Research Confirms: Smiling Improves Running Performance
During my years as a high school track coach, I was constantly trying to get the athletes to relax while they ran. Too often runners are much too tensed up while running. This can be throughout the face, shoulders, or any other part of the body.
My favorite trick to help young runners relax was to have them make a “duck bill” with two Pringles and try to run without smashing the chips. This forces you to not clench down on your teeth or tense up your jaw.
How Smiling Impacts Attitude
Science has shown that just the act of putting a smile on your face will have both a physical and psychological positive impact on your body. Smiling produces neuropeptides and these little guys immediately get to work fighting off stress. In addition, neurotransmitters like serotonin, dopamine and endorphins also kick in.
In case you are not familiar with the terms, serotonin is a natural antidepressant. When dopamine is released it creates a feeling of pleasure and happiness. Lastly, endorphins act as a pain reliever. These things can all work together to make for a happier you!
There are actually studies that point to lower stress and blood pressure from smiling. Even faking a smile seems to have positive impacts on the body. Isn’t that incredible?
Eliud Kipchoge has a wonderful quote on the topic. “When you smile and you’re happy, you can trigger the mind to not feel your legs.” What a wonderful way to look at it.
As you know, there are many aspects of running that are completely mental. If you can get the mental aspects under control, sometimes the physical is more manageable.
What Research Says
There is research out there pointing to a smile as a way to lower your perceived effort on any given run or other workouts. In a small research sample done by writers for CNN, they had 24 athletes who they referred to as “club level” runners perform some tasks. The runners were tasked with running 4 times for 6-minute blocks, with 2:00 minutes of rest between each block.
Runners were tracked during their run and monitored for various things. One item they reported on was perceived effort. Runners stated that they felt the run was easier when they were asked to smile.
But let’s take that one step further. The runners also were 2.8% more economical when smiling than when they were frowning. That is not just how they perceived their run to go, that is real data! The proof is in the distance you can travel in any set amount of time, folks.
Physical Benefits of Smiling During Exercise
Researchers for a study published in Psychology of Sport and Exercise took 24 runners and had them wear breathing masks to measure oxygen consumption. The study found that they used less oxygen, ran with better economy and also felt that the running they did was easier when they ran while smiling.
Can You Fake It?
We have all been in those social situations where you are faking the smile for all you have. Right? So here is the million-dollar question. Can you fake the smile and still reap the benefits?
While studies do point to a genuine smile as having a greater benefit to someone working out, a fake smile does have some measurable performance-boosting power. So in a word, yes, you can fake it.
Neutral Face vs Frown
Okay so maybe you don’t feel like smiling. Can you keep your face neutral? Does an actual frown have a negative impact on performance, whereas a neutral face has none?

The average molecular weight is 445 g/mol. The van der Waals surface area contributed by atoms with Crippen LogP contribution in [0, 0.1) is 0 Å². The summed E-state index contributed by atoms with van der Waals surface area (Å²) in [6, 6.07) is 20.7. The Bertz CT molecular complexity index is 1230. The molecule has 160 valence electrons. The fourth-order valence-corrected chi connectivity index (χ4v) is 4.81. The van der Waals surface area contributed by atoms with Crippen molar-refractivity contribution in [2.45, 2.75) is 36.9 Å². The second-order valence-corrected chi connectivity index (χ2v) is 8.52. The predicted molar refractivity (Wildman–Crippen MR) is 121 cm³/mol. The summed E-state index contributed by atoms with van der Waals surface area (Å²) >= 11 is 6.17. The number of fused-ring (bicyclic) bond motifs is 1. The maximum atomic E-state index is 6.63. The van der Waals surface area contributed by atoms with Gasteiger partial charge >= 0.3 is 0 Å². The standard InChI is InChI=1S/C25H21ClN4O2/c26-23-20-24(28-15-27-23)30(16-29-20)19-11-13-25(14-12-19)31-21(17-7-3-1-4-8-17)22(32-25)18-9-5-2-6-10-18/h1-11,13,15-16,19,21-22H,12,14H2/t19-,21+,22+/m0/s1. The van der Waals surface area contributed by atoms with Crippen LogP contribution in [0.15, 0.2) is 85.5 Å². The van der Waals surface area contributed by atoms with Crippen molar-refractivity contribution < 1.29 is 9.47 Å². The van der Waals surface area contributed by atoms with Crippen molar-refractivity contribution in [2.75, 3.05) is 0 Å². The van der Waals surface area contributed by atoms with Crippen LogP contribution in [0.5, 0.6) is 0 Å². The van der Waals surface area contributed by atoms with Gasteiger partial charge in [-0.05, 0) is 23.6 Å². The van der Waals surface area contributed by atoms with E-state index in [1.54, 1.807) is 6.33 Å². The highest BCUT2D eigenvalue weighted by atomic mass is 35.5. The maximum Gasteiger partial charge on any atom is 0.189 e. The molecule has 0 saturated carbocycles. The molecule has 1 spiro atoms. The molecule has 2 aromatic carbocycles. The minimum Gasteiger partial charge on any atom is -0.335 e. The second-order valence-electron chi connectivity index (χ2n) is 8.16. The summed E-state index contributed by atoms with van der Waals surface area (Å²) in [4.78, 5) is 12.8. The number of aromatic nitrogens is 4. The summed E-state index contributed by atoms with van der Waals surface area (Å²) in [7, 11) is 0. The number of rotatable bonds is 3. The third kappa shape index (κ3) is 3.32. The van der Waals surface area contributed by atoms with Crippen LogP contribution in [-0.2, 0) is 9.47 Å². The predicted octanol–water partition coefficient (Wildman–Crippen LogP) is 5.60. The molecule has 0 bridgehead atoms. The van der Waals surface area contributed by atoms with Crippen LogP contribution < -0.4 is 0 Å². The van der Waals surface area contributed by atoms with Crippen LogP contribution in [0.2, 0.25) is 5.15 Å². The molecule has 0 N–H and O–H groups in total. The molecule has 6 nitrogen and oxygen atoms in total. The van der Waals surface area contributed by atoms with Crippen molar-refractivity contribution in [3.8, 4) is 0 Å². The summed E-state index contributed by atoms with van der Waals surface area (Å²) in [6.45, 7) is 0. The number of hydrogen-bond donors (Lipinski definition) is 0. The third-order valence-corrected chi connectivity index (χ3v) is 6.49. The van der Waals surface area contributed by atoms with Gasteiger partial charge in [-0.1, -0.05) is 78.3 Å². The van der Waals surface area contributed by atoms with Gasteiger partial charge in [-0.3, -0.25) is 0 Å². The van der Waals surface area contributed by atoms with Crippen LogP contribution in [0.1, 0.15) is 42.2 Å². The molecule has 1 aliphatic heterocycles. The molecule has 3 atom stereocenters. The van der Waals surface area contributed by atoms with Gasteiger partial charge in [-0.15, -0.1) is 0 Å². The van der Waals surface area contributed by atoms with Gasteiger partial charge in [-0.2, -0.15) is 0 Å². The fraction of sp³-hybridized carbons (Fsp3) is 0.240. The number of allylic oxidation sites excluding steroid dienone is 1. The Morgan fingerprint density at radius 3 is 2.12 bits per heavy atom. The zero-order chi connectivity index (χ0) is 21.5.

Contracting your facial muscles into a frown has a measurable impact on the heart rate of most people. So if you are frowning, you are actually sending signals to your body that you are in distress… even if you aren’t.
Keeping your face “neutral” may be harder than it sounds. Sure, you are not necessarily looking unhappy or frowning, but making that slight effort to tilt the edges of your mouth up will help.
Elite Athletes Smiling!
Eliud Kipchoge is well known for his speed in the marathon. Second to that? Anyone who knows anything about elite runners and the marathon can tell you that Kipchoge is always smiling. Yes, even when he is running!
Although his pace is obviously grueling as he sets the course and world records, this elite recognizes the power of a smile. He has repeatedly told reporters that he smiles to help himself work through pain and discomfort. That’s right. He knows that smiling benefits you both mentally and physically.
It’s not just for men, and it is not just for runners. Swiss triathlete Natascha Badmann is famous for her million-dollar smile, even as she competes in perhaps the most grueling of all competitions.
Badmann made history when she became the first European woman to win an Ironman World Championship, then went on to do it 5 more times. If you search photos of Badmann you will not come up short of images of her smiling through her race. She knew what many did not: the smile is a secret weapon.
What About Us Average Joes? (Or Janes!)
It’s fascinating to think about. Some of my fastest runs are when I am running in the company of a group of friends. Sometimes I realize it is because I am running with people faster than I. They help to “pull me” to a faster time. However, perhaps there is something to the smile logic.
Maybe, just maybe, the company of people who keep you smiling helps us to keep up a pace we don’t normally run alone?
One thing I know for sure is that the next time I do track work with the girls, I plan to smile through it. Have you ever done a Nike Run Club workout? The coaches are famous in their speed work interval runs for tossing in Celebration Pace intervals and reminding us to, “smile and have fun.”
I think those coaches are on to something!